The Sultan made sure that all of the tiles used were Iznik tiles by fixing the price the potters could charge. Like his legal scholars, this didn't put much of a smile on the potters' faces because their tiles were normally quite pricey. They got even though by producing lesser quality tiles so that many of their colours have faded over time. I doubt that made Allah smile.

Besides its many domes, its Iznik tiles and its 200 stained glass windows (the originals were a gift from Venice - I bet they felt guilty for sacking the city 400 years earlier), the BM is recognizable for its 6 minarets. When news got out about the 6 minarets, Ahmet was criticized for being uppity: after all, the Ka'aba in Mecca - the holiest site in all of Islam - had 6 minarets too. Rather than appearing too presumptuous - or changing his plans - he paid for a 7th minaret at the mosque in Mecca.

Given that it's summer, we were lucky that there wasn't a line to get into the BM. We also took the precaution of wearing suitably modest clothing (no shorts and my female bipedal and god-bipedal had no exposed shoulders) because, as a freelance Goodwill Ambassador, I'm sensitive to these kinds of things. It takes so little effort to keep this world spinning happily.

Of course, there were many less enlightened individuals in line wearing skimpy outfits but they were given scarves to cover up their bare legs and shoulders. My females were given scarves for their heads although I couldn't help but notice that they let them slip the moment they thought no one was looking. I think I'll have to have a stern talk with them. Although I have bare (bear!) arms and legs, I was recognized by the mosque's employees and the religious authorities graciously let me enter as I am: no bear scarves.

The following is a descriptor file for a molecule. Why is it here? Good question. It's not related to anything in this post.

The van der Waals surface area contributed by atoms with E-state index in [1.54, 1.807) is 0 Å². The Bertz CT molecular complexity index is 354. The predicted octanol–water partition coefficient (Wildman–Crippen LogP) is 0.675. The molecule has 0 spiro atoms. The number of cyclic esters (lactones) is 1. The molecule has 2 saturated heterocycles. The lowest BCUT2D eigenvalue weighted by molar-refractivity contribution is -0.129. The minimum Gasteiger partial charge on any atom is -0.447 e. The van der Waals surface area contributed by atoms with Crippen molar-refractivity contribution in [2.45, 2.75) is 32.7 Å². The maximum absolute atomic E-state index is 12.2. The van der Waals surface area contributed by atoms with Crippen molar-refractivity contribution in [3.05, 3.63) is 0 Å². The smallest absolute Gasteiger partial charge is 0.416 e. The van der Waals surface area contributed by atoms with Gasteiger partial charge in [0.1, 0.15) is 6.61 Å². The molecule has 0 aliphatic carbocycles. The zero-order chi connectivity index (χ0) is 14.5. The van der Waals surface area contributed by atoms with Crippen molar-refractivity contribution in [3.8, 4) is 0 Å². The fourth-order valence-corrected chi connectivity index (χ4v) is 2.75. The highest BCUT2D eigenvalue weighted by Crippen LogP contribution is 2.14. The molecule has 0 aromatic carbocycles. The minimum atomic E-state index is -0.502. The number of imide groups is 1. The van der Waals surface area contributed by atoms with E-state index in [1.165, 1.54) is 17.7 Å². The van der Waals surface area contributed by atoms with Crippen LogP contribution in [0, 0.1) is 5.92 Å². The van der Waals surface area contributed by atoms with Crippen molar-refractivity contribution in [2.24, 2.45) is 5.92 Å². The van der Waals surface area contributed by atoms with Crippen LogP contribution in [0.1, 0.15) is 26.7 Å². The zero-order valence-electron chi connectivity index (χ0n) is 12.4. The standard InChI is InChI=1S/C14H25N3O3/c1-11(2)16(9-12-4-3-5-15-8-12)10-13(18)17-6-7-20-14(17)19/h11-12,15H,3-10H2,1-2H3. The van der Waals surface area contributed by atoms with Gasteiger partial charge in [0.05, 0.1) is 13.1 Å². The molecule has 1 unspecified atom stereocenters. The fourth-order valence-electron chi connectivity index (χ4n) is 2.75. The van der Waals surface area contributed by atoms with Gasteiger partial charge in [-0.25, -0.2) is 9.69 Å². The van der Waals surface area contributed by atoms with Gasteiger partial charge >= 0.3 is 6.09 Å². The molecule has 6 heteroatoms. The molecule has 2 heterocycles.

Afterwards, we sat in the park (above, left) which sits between the BM and the Hagia Sophia and took advantage of the watermelon sellers there to stave off the afternoon's +35 degree heat. Turks eat such healthy snacks! My female god-bipedal bought me some pistachios from Turkey and Iran as well - what bear doesn't love nuts?!

At sunset, people flock to this park to listen to the evening call to prayer and watch the mosque light up.
Because I'm so easily recognized in Istanbul, I decided not to join the crowds for the evening prayers but enjoy the view of the BM from our hotel terrace. And what's more Turkish than having a cup of coffee in the shadow of one of the world's most beautiful mosques? - well, a piece of baklava would have been nice.


Snowflake said...

You have such a way with your stories! I had a great time living it and now another great time reading about it!

Grey Bear said...

Will you feel the same way when I post the picture of you & my female bipedal wearing your headscarves in the Rüstem Paşa Mosque?

Snowflake said...

You wouldn't dare......

Grey Bear said...

You dare a bear?

sultanahmet said...

It's my dream destination.
It's my super location.